The next German parliamentary elections are on September 24 and, while most are interested in whether Angela Merkel will still be Chancellor, a German cybersecurity watchdog warns of possible cyberattacks meant to interfere with the outcome of the elections.
“We are noticing attacks against government networks on a daily basis,” Arne Schoenbohm, president of the Federal Office for Information Security (BSI), told the Welt am Sonntag newspaper.
BSI has already identified suspicious activity around government websites, including daily assaults. For now, information about alert level types and intensity has not been revealed.
Russian interference in US presidential elections last year has raised awareness among European officials who have in turn recommended extra security and a higher alert level. Only last week, UK Government Communications Headquarters pointed a finger at Russian hackers and accused Russian leaders of state-sponsored cyberattacks to shake up British democracy and general elections.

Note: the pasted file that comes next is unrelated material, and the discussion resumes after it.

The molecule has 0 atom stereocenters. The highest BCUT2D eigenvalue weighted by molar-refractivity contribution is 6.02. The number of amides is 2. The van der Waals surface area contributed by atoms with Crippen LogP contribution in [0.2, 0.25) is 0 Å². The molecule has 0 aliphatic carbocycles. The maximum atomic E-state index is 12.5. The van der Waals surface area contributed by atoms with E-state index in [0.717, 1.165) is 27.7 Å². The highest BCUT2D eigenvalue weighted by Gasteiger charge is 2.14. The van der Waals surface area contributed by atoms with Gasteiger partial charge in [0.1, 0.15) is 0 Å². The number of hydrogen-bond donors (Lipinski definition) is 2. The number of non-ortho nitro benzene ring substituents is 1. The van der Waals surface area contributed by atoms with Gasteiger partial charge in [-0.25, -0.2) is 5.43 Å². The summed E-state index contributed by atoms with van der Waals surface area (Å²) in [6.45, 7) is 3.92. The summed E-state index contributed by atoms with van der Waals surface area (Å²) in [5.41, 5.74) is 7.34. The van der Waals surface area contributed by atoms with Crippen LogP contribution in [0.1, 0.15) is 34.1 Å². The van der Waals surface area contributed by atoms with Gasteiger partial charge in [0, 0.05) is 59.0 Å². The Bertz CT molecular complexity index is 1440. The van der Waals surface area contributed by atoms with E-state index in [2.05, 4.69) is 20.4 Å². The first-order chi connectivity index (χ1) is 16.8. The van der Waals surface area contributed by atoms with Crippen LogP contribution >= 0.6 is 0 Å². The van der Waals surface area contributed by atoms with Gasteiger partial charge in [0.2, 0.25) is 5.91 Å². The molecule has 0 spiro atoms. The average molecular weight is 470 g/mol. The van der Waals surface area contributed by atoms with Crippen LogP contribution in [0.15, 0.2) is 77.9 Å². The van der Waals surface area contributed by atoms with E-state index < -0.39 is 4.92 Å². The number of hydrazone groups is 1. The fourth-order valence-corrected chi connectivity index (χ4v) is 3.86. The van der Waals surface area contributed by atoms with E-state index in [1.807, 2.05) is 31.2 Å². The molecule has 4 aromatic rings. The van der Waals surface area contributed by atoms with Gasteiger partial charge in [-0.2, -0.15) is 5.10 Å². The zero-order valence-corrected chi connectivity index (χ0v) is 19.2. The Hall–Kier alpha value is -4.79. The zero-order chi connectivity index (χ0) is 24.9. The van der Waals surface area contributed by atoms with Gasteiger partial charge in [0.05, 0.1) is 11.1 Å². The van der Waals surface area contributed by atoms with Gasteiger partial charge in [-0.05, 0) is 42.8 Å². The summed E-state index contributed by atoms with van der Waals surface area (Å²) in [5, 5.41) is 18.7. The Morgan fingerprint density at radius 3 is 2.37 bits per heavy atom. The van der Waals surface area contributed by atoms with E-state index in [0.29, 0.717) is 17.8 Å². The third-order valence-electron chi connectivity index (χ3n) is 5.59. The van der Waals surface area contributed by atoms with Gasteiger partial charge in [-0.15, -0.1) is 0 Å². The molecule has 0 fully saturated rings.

“This is not just about the network security of political parties’ own systems. Attacks against our democratic processes go beyond this and can include attacks on parliament, constituency offices, think tanks and pressure groups and individuals’ email accounts,” said Ciaran Martin, chief executive of GCHQ’s National Cyber Security Centre (NCSC), according to the BBC.
Earlier this year, Hans-Georg Maassen, president of BfV, Germany’s domestic security agency, expressed his concern about the growing cyber risk countries face due to digital technologies, and demanded better security strategies.
“We think it’s essential that we don’t just act defensively, but that we are also able to attack the enemy so that he stops continuing to attack us in the future,” Maasen said.